Jim Bowler became CEO of Adaptive Curriculum in February 2010. This is our conversation about adaptive learning, conversations on the web and entrepreneur needs in a burgeoning industry.

What do entrepreneurs need right now more than anything?

I think they need a very focused vision of the problem they are trying to solve. By that I mean, there are a lot of challenges in education, a lot of issues. But there are a lot of vendors, a lot of solutions, and sometimes I see people create and have good ideas, but they are solutions in search of a problem. I think there are real issues in education with teachers, students, and teams, and an entrepreneur wants to look at those…and if they can really look at the pain points that districts, teachers and students have, they would be much better off.

What makes adaptive learning on the web effective?

For students, I think foremost is how engaging it is and how motivating. A lot of students struggle with international exams in tests for math and science achievement. For some, it is difficult to learn that vertical, for some it’s the fact that maybe the quality of the teaching isn’t that good. What we do is really motivate and engage the students. When they learn about gravity for example, they put the planets in line and they see the vector between gravity and velocity and are able to grasp that in real time. As opposed to reading a paragraph of those factors.

You are looking at a ferris wheel, for example, and looking at the motion there relative to a sin curve. They really enjoy that much more.

Explain your company in three sentences.

Adaptive Curriculum offers interactive, multi-media solutions in math and science in grades 6-12 that engages the students and focuses on key concepts.

What differentiates Adaptive Curriculum is a focus on a core concept as opposed to a survey course, or drill-and-kill. The purpose of the online delivery is to take advantage of engagement activity.

What was the catalyst for the company?

The company was founded in Europe and the founder was someone who had a long-term interest in math and science and who constantly tried to figure out why students were not learning it well or advancing to higher level. For fifteen or twenty years, they were working with universities to solve this. It’s evolved over time and it’s been shaped to take advantage of new technologies to make it more interactive for students.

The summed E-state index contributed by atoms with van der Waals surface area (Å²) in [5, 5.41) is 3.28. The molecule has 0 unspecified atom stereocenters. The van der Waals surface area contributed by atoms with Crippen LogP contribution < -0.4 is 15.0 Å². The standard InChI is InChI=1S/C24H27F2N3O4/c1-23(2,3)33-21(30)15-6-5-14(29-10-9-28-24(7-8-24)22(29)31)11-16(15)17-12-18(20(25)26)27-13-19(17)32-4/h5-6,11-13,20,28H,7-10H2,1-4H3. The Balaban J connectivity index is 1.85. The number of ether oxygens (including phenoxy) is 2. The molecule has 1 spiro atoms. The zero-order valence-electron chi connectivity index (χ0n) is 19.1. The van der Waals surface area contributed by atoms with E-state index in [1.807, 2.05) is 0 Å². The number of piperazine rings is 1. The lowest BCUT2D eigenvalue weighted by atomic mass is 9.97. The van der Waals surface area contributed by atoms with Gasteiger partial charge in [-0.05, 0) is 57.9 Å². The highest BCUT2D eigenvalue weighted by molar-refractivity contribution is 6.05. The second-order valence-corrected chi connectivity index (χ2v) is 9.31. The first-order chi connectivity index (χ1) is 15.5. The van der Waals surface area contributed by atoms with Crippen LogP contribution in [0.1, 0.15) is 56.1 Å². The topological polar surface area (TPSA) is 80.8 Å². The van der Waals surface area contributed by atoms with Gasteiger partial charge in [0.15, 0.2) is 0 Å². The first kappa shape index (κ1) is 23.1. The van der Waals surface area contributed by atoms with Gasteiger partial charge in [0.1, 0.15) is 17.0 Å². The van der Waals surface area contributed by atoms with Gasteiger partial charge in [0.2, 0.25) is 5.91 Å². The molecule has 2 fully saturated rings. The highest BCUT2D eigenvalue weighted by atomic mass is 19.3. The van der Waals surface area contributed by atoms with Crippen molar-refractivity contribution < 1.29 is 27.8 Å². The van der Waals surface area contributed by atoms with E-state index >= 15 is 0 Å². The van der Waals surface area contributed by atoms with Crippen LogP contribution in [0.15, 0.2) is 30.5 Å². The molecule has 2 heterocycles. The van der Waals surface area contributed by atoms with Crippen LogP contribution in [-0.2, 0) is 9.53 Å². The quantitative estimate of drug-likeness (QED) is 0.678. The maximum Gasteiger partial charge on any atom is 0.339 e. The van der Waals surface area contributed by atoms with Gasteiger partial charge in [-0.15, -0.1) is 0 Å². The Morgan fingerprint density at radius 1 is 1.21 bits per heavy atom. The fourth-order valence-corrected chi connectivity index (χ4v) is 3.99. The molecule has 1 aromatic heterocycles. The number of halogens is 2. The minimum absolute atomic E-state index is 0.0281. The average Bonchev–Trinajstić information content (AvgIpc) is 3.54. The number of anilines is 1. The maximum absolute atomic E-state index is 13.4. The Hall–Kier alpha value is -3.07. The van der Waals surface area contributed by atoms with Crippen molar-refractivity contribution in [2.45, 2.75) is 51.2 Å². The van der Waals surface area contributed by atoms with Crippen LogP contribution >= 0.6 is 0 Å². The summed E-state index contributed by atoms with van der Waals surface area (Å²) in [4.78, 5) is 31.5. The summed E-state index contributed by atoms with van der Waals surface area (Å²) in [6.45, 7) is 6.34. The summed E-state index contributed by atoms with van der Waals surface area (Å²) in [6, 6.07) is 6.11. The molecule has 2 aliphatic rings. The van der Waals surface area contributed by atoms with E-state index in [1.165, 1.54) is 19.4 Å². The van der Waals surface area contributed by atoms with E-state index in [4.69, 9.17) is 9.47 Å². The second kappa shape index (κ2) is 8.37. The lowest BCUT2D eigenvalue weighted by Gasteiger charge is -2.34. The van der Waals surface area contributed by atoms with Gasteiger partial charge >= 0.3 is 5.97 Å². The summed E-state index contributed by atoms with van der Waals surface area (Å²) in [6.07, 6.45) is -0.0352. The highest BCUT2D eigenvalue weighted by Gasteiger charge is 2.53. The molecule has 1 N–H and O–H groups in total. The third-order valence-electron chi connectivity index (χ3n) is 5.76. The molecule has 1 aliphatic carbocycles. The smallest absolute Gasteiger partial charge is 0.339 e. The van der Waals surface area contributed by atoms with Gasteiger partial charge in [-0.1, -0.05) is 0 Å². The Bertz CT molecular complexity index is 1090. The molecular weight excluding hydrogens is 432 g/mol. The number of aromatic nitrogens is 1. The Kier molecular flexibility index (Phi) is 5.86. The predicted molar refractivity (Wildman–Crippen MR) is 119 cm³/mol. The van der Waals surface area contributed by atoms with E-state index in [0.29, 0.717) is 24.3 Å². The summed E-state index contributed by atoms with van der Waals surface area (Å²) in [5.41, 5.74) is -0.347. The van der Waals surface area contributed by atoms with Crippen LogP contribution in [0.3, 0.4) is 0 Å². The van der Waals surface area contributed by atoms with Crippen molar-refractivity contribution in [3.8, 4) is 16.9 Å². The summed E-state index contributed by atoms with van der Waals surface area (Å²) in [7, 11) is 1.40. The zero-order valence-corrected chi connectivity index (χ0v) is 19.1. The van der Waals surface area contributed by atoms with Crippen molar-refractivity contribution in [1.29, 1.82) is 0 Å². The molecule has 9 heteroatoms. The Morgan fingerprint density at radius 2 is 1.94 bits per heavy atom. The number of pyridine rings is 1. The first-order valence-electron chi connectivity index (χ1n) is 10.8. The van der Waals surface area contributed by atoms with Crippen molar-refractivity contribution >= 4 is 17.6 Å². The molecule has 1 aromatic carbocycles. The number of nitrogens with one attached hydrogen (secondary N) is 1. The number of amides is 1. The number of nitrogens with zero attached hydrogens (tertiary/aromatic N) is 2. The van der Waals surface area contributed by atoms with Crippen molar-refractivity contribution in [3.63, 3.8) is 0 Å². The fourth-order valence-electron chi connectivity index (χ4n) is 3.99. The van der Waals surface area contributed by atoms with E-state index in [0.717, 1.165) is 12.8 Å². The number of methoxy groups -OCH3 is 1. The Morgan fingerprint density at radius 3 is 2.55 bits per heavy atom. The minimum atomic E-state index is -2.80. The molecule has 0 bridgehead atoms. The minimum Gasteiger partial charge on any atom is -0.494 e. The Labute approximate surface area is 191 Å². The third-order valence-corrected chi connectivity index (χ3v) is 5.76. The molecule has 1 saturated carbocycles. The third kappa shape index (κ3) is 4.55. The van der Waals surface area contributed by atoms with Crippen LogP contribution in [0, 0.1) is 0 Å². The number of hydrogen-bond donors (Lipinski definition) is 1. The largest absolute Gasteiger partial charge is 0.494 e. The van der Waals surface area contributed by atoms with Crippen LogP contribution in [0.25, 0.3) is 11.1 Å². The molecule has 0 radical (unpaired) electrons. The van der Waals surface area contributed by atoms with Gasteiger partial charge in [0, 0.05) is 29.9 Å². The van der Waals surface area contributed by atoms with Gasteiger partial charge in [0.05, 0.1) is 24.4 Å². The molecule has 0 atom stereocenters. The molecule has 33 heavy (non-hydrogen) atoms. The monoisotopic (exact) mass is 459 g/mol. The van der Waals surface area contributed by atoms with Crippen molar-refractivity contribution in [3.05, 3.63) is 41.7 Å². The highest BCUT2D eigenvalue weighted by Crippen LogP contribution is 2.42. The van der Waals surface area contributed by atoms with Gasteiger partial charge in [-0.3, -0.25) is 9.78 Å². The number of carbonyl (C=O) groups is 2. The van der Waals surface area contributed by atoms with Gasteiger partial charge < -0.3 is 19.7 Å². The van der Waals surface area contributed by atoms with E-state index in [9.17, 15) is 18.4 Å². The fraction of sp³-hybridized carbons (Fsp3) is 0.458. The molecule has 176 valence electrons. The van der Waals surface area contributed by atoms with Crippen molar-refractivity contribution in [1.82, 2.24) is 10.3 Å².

The key factor for us here in the US is that three years ago we began working with ASU to bring math and science education to a higher level, and working with teachers here to further American education.

Let’s talk about print and web-based learning. Can there be both a print and a web based system for teaching and curriculum delivery? Do you think standard textbook learning works right now, and how can it be improved in conjunction with your product?

I think for an interim period, both will work and they will compliment each other. Over the longer haul, it’s not just in the classroom, the way the world goes will be the way classes will go. Print just has a lot of inefficiencies in cost and distribution. We see that with the comparison between newspaper and e books. Education is just a little slower to follow the trends.

For the next five to ten years, you will see print and electronic versions of print all working in the class together.

The model may be completely different. Things may flip. You may purchase the digital version of the software an the print is given away. That’s completely opposite of the current model. The core concept may be the interactive play…and a complementary print book is wrapped into cost of the software.

You can visit Adaptive Curriculum’s web site.

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